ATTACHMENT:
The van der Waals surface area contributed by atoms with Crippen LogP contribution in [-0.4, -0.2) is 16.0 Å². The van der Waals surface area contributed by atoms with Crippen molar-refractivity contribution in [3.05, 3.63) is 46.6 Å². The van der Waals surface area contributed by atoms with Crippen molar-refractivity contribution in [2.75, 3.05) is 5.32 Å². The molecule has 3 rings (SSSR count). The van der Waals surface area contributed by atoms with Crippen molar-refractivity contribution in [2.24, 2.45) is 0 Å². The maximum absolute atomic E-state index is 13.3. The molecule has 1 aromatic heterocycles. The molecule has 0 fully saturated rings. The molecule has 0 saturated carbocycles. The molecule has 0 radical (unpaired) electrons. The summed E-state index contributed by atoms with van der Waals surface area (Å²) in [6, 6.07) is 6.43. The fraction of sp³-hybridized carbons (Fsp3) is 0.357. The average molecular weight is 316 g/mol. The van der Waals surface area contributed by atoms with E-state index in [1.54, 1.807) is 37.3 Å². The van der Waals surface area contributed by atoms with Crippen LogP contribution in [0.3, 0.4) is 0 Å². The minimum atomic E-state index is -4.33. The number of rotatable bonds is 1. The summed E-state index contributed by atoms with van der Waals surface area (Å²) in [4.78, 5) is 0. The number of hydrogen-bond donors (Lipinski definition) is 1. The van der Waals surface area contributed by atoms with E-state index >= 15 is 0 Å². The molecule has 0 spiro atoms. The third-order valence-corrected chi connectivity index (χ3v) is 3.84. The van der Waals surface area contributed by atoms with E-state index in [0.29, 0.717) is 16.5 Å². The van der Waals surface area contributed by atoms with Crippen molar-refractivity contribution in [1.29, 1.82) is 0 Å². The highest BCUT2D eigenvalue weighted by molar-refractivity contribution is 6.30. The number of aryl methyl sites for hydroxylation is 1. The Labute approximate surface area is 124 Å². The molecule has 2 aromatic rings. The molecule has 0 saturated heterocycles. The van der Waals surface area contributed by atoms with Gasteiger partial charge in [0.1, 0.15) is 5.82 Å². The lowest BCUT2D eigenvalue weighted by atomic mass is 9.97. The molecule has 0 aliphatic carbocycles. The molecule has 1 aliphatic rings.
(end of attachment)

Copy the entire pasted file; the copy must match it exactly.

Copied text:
The van der Waals surface area contributed by atoms with Crippen LogP contribution in [-0.4, -0.2) is 16.0 Å². The van der Waals surface area contributed by atoms with Crippen molar-refractivity contribution in [3.05, 3.63) is 46.6 Å². The van der Waals surface area contributed by atoms with Crippen molar-refractivity contribution in [2.75, 3.05) is 5.32 Å². The molecule has 3 rings (SSSR count). The van der Waals surface area contributed by atoms with Crippen molar-refractivity contribution in [2.24, 2.45) is 0 Å². The maximum absolute atomic E-state index is 13.3. The molecule has 1 aromatic heterocycles. The molecule has 0 fully saturated rings. The molecule has 0 saturated carbocycles. The molecule has 0 radical (unpaired) electrons. The summed E-state index contributed by atoms with van der Waals surface area (Å²) in [6, 6.07) is 6.43. The fraction of sp³-hybridized carbons (Fsp3) is 0.357. The average molecular weight is 316 g/mol. The van der Waals surface area contributed by atoms with E-state index in [1.54, 1.807) is 37.3 Å². The van der Waals surface area contributed by atoms with Crippen LogP contribution in [0.3, 0.4) is 0 Å². The minimum atomic E-state index is -4.33. The number of rotatable bonds is 1. The summed E-state index contributed by atoms with van der Waals surface area (Å²) in [4.78, 5) is 0. The number of hydrogen-bond donors (Lipinski definition) is 1. The van der Waals surface area contributed by atoms with E-state index >= 15 is 0 Å². The molecule has 0 spiro atoms. The third-order valence-corrected chi connectivity index (χ3v) is 3.84. The van der Waals surface area contributed by atoms with E-state index in [0.29, 0.717) is 16.5 Å². The van der Waals surface area contributed by atoms with Crippen molar-refractivity contribution in [1.29, 1.82) is 0 Å². The highest BCUT2D eigenvalue weighted by molar-refractivity contribution is 6.30. The number of aryl methyl sites for hydroxylation is 1. The Labute approximate surface area is 124 Å². The molecule has 2 aromatic rings. The molecule has 0 saturated heterocycles. The van der Waals surface area contributed by atoms with Gasteiger partial charge in [0.1, 0.15) is 5.82 Å². The lowest BCUT2D eigenvalue weighted by atomic mass is 9.97. The molecule has 0 aliphatic carbocycles. The molecule has 1 aliphatic rings.